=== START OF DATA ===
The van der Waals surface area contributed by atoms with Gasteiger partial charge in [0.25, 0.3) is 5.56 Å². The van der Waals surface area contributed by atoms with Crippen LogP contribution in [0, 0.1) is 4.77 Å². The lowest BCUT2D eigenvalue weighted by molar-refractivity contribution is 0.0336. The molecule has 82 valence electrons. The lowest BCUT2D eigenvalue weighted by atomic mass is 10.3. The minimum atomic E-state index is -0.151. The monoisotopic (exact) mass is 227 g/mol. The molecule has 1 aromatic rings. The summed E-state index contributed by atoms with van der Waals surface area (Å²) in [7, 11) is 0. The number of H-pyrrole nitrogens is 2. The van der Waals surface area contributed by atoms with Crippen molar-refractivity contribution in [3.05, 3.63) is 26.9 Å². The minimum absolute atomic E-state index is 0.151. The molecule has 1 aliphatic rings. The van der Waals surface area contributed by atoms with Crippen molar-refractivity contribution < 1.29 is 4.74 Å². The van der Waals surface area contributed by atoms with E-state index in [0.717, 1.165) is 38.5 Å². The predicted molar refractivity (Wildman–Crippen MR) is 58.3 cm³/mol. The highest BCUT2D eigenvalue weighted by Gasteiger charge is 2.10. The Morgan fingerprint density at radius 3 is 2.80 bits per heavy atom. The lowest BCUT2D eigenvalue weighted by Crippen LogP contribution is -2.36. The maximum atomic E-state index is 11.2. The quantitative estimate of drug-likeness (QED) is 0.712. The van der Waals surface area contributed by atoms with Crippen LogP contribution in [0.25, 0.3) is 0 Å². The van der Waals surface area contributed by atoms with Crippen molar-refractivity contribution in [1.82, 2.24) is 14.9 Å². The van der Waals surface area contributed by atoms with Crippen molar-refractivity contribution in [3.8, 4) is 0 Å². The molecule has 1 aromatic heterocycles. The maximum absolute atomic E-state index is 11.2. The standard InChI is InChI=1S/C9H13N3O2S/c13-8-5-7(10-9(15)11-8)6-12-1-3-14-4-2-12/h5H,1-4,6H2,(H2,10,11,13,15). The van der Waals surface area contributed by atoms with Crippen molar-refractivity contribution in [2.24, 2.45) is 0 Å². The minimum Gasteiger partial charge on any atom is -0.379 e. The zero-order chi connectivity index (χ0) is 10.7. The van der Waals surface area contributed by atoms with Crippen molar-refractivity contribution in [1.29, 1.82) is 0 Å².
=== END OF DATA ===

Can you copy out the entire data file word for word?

The van der Waals surface area contributed by atoms with Gasteiger partial charge in [0.25, 0.3) is 5.56 Å². The van der Waals surface area contributed by atoms with Crippen LogP contribution in [0, 0.1) is 4.77 Å². The lowest BCUT2D eigenvalue weighted by molar-refractivity contribution is 0.0336. The molecule has 82 valence electrons. The lowest BCUT2D eigenvalue weighted by atomic mass is 10.3. The minimum atomic E-state index is -0.151. The monoisotopic (exact) mass is 227 g/mol. The molecule has 1 aromatic rings. The summed E-state index contributed by atoms with van der Waals surface area (Å²) in [7, 11) is 0. The number of H-pyrrole nitrogens is 2. The van der Waals surface area contributed by atoms with Crippen molar-refractivity contribution in [3.05, 3.63) is 26.9 Å². The minimum absolute atomic E-state index is 0.151. The molecule has 1 aliphatic rings. The van der Waals surface area contributed by atoms with Crippen molar-refractivity contribution < 1.29 is 4.74 Å². The van der Waals surface area contributed by atoms with E-state index in [0.717, 1.165) is 38.5 Å². The predicted molar refractivity (Wildman–Crippen MR) is 58.3 cm³/mol. The highest BCUT2D eigenvalue weighted by Gasteiger charge is 2.10. The Morgan fingerprint density at radius 3 is 2.80 bits per heavy atom. The lowest BCUT2D eigenvalue weighted by Crippen LogP contribution is -2.36. The maximum atomic E-state index is 11.2. The quantitative estimate of drug-likeness (QED) is 0.712. The van der Waals surface area contributed by atoms with Crippen LogP contribution in [0.25, 0.3) is 0 Å². The van der Waals surface area contributed by atoms with Crippen molar-refractivity contribution in [1.82, 2.24) is 14.9 Å². The van der Waals surface area contributed by atoms with Crippen molar-refractivity contribution in [3.8, 4) is 0 Å². The molecule has 1 aromatic heterocycles. The maximum absolute atomic E-state index is 11.2. The standard InChI is InChI=1S/C9H13N3O2S/c13-8-5-7(10-9(15)11-8)6-12-1-3-14-4-2-12/h5H,1-4,6H2,(H2,10,11,13,15). The van der Waals surface area contributed by atoms with Crippen molar-refractivity contribution in [2.24, 2.45) is 0 Å². The minimum Gasteiger partial charge on any atom is -0.379 e. The zero-order chi connectivity index (χ0) is 10.7. The van der Waals surface area contributed by atoms with Crippen molar-refractivity contribution in [1.29, 1.82) is 0 Å².